DC Deck Building Game

8 Feb

I have always enjoyed games.  I play computer games and video games as frequently as possible, which as a father, husband, and teacher is NOWHERE near as often as I would like.  But I also have always loved board games and card games.  Recently, I discovered a tiny store devoted to board games and card games in town.  It was an interesting trip which led me to purchasing an entertaining card game that I want to advertise. 


I came along at the right age to get into Pokemon, but I managed to avoid that compulsion somehow.  I did however find several collectable card games that I was interested in but rarely did my friends enjoy them.  Because two or more people need to be willing to invest for a collectable card game to be worth playing, I rarely bothered.  But little did I know the new card game style is the “deck building game.”  Deck building games are similar to collectable card games. You start a game with a small amount of weaker cards and spend points to buy more powerful cards.   These cards combine with one another in unique ways to create a veritable card army as you fight your way to victory.  The major difference, however, is that in a deck building game one master deck is bought for everyone to share from.  Instead of each person buying a sixty card deck and then expansion packs, the group buys one box of 200+ cards to share. 


Now, you might be wondering why I am writing about this on a site traditionally reserved for my musings on comic books.  Well, the game I recently discovered is “DC Deck Building Game” and I must confess, it is all kinds of fun.  The game is firmly entrenched in the “New 52” DCU but several pre-52 ideas are in the game.  At the start, you choose a hero based on the new Justice League: Superman, Wonder Woman, Batman, Green Lantern, Flash, Aquaman, and Cyborg.  Each of these characters has their own special “power.” For example, Superman gets benefits for playing “power” cards, Wonder Woman gains benefits for beating villains, and Green Lanterns gets a benefit by creatively matching different types of cards together.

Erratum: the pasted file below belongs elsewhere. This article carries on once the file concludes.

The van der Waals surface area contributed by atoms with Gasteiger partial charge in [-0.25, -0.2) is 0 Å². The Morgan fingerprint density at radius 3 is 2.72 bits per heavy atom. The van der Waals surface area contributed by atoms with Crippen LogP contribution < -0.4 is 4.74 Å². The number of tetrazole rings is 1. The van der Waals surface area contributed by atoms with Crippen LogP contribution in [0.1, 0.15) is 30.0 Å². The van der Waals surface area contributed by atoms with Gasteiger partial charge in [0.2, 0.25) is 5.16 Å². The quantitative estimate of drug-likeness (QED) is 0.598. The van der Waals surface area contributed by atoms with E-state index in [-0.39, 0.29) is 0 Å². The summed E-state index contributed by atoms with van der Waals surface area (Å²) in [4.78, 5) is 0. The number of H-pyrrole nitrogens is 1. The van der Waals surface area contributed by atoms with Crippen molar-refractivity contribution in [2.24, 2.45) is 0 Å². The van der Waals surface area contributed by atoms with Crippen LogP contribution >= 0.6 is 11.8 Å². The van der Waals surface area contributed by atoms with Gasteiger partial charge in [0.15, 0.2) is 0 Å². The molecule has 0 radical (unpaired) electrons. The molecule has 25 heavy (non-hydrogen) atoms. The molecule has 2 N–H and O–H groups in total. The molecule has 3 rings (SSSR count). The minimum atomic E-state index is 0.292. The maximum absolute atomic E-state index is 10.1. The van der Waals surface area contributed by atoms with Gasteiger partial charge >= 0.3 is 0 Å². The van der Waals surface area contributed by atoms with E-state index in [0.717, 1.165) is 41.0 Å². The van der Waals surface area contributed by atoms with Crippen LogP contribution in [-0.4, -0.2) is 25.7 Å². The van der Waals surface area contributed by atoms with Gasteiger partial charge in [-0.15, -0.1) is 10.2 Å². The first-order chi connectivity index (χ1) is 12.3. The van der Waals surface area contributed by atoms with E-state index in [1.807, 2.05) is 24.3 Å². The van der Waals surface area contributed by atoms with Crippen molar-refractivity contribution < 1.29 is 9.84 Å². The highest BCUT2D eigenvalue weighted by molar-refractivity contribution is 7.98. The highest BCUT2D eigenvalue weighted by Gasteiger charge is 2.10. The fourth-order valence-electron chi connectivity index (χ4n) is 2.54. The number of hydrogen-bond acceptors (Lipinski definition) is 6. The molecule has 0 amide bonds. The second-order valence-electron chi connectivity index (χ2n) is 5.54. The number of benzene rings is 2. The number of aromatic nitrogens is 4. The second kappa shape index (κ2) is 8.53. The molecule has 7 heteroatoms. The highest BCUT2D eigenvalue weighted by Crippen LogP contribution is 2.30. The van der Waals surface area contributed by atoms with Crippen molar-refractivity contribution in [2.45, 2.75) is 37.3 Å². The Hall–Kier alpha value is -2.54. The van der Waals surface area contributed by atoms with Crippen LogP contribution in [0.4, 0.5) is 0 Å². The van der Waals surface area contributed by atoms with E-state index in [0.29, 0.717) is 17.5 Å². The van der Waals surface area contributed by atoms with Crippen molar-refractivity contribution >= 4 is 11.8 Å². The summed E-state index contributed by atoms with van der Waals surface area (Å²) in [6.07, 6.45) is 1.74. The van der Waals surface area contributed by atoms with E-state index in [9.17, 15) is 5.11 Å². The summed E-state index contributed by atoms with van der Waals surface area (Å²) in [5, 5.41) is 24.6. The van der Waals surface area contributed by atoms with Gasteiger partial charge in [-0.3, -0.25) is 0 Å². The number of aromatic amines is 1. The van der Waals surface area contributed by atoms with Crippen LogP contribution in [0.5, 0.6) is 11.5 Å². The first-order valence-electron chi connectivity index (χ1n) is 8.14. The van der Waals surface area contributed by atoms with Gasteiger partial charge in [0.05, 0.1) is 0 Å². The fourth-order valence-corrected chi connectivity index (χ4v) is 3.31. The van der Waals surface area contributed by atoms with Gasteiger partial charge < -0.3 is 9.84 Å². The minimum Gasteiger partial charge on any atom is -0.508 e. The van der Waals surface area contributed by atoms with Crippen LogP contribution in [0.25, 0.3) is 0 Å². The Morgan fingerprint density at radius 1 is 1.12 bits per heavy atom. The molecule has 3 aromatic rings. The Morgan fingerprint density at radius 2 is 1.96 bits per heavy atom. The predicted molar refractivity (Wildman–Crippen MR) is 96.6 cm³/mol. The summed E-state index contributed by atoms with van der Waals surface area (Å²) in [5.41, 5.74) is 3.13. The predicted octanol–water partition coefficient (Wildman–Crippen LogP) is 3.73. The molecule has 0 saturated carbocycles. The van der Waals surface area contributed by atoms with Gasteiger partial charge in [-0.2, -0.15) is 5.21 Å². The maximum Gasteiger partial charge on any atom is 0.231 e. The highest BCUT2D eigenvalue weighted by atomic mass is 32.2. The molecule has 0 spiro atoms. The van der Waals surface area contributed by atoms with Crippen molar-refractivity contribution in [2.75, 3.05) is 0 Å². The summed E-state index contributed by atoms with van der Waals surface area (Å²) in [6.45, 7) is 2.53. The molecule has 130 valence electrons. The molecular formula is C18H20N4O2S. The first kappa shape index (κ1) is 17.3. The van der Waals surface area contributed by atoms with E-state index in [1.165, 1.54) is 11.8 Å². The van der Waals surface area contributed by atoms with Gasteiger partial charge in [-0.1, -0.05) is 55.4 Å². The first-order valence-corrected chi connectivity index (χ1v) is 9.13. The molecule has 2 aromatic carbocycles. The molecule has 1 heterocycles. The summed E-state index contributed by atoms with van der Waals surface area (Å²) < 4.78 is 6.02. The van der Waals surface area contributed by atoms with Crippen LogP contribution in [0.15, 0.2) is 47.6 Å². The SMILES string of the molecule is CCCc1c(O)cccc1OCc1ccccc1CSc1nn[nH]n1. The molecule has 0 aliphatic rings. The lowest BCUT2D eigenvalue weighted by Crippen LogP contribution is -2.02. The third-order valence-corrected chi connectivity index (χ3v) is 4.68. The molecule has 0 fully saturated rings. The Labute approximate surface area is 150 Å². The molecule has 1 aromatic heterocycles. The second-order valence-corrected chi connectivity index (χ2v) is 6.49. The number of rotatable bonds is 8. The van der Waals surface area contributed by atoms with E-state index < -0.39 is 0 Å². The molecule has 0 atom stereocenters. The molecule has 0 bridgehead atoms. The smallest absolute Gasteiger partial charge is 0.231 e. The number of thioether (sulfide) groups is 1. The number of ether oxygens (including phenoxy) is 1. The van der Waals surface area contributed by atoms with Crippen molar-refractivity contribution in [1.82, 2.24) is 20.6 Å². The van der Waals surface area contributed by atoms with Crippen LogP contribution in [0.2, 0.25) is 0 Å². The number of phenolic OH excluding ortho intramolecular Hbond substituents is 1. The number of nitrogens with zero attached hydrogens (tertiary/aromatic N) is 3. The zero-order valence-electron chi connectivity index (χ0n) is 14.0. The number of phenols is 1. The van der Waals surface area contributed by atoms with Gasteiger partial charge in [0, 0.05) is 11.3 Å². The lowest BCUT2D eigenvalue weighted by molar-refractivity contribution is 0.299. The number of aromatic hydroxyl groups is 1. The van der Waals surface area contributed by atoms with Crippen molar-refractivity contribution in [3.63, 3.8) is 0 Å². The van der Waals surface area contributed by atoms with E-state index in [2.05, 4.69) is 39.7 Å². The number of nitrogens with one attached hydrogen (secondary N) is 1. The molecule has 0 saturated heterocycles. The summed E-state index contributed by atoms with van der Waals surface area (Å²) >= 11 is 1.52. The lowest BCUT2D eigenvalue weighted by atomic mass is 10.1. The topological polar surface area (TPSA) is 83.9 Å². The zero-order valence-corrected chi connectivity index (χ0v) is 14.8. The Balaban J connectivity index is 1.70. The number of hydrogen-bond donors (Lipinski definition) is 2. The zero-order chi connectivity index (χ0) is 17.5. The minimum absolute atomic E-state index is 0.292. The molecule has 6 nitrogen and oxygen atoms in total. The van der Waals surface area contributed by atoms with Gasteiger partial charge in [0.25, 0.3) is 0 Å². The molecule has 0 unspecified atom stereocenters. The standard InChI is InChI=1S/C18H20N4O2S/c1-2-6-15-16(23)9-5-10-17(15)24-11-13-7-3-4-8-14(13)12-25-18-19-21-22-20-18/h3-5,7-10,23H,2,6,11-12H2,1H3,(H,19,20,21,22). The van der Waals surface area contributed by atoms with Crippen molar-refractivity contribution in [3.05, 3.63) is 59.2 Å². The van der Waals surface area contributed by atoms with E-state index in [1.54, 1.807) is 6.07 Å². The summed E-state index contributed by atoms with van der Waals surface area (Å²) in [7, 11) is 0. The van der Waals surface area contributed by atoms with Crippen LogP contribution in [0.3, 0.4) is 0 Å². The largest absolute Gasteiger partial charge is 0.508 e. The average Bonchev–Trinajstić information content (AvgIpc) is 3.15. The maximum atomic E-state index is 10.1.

Once you have that idea down, the game becomes interested in beating specific supervillains.  Each of those provides a penalty to players initially and when beaten are gained to the decks of the person who beat them.  They then provide extreme benefits to those players.  If you cannot beat a supervillain, you have the option to buy other types of cards: powers, equipment, locations, heroes, and “regular” villains.  Each of these cards provide a benefit to the person who buys them also. 


The game is fun in general.  Everyone in my house has enjoyed playing it, and although it claims it is for fifteen and up, my kids are 9, 12, and 14.  Although I occasionally have to remind them of simple rules or effects of cards, they have taken to the game like pros, and routinely beat me. Meanwhile, I get a kick out of how the different cards symbolically link to their “real” comic skill.  For example, Ra’s ah Ghul is placed at the bottom of your draw deck instead of into your discard pile when played.  This is because, in the comics, when he is killed he has a special chemical bath that brings him back to life.  Swamp Thing is worth much more power if the player has a location card in play because he is attached to the natural (location) world. 


If you are a fan of card games, I recommend you try it or a similar game.  If you are a comic fan, I recommend you try.  If you are a fan of both, I whole heartedly suggest you buy it quick and give it a shot!  And if you already have it, take heart! An expansion is coming at the end of the month!


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